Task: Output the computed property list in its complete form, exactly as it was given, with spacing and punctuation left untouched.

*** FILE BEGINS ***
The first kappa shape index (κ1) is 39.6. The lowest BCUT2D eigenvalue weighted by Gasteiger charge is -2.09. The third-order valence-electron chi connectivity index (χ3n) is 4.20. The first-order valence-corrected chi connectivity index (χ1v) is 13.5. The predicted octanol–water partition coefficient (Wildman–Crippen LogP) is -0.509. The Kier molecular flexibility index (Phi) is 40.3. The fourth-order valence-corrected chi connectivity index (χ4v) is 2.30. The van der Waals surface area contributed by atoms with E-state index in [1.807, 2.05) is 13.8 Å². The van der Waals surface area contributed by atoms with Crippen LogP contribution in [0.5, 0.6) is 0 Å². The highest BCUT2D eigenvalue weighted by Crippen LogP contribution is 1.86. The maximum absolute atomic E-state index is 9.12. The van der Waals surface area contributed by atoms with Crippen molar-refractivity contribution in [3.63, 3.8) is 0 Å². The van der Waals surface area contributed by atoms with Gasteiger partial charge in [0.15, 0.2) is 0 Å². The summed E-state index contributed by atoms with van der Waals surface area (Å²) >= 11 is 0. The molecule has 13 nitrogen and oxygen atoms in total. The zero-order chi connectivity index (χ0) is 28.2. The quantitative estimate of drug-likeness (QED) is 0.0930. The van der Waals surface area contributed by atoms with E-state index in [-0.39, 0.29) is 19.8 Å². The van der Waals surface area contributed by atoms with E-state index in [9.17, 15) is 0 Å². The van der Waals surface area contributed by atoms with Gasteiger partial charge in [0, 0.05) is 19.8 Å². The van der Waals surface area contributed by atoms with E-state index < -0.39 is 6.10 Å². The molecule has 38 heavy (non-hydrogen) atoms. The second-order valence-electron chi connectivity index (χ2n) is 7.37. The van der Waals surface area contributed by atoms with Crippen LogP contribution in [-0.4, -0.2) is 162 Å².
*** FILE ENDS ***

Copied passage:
The first kappa shape index (κ1) is 39.6. The lowest BCUT2D eigenvalue weighted by Gasteiger charge is -2.09. The third-order valence-electron chi connectivity index (χ3n) is 4.20. The first-order valence-corrected chi connectivity index (χ1v) is 13.5. The predicted octanol–water partition coefficient (Wildman–Crippen LogP) is -0.509. The Kier molecular flexibility index (Phi) is 40.3. The fourth-order valence-corrected chi connectivity index (χ4v) is 2.30. The van der Waals surface area contributed by atoms with E-state index in [1.807, 2.05) is 13.8 Å². The van der Waals surface area contributed by atoms with Crippen LogP contribution in [0.5, 0.6) is 0 Å². The highest BCUT2D eigenvalue weighted by Crippen LogP contribution is 1.86. The maximum absolute atomic E-state index is 9.12. The van der Waals surface area contributed by atoms with Crippen molar-refractivity contribution in [3.63, 3.8) is 0 Å². The van der Waals surface area contributed by atoms with Gasteiger partial charge in [0.15, 0.2) is 0 Å². The summed E-state index contributed by atoms with van der Waals surface area (Å²) >= 11 is 0. The molecule has 13 nitrogen and oxygen atoms in total. The zero-order chi connectivity index (χ0) is 28.2. The quantitative estimate of drug-likeness (QED) is 0.0930. The van der Waals surface area contributed by atoms with E-state index in [-0.39, 0.29) is 19.8 Å². The van der Waals surface area contributed by atoms with E-state index in [9.17, 15) is 0 Å². The van der Waals surface area contributed by atoms with Gasteiger partial charge in [0, 0.05) is 19.8 Å². The van der Waals surface area contributed by atoms with E-state index < -0.39 is 6.10 Å². The molecule has 38 heavy (non-hydrogen) atoms. The second-order valence-electron chi connectivity index (χ2n) is 7.37. The van der Waals surface area contributed by atoms with Crippen LogP contribution in [-0.4, -0.2) is 162 Å².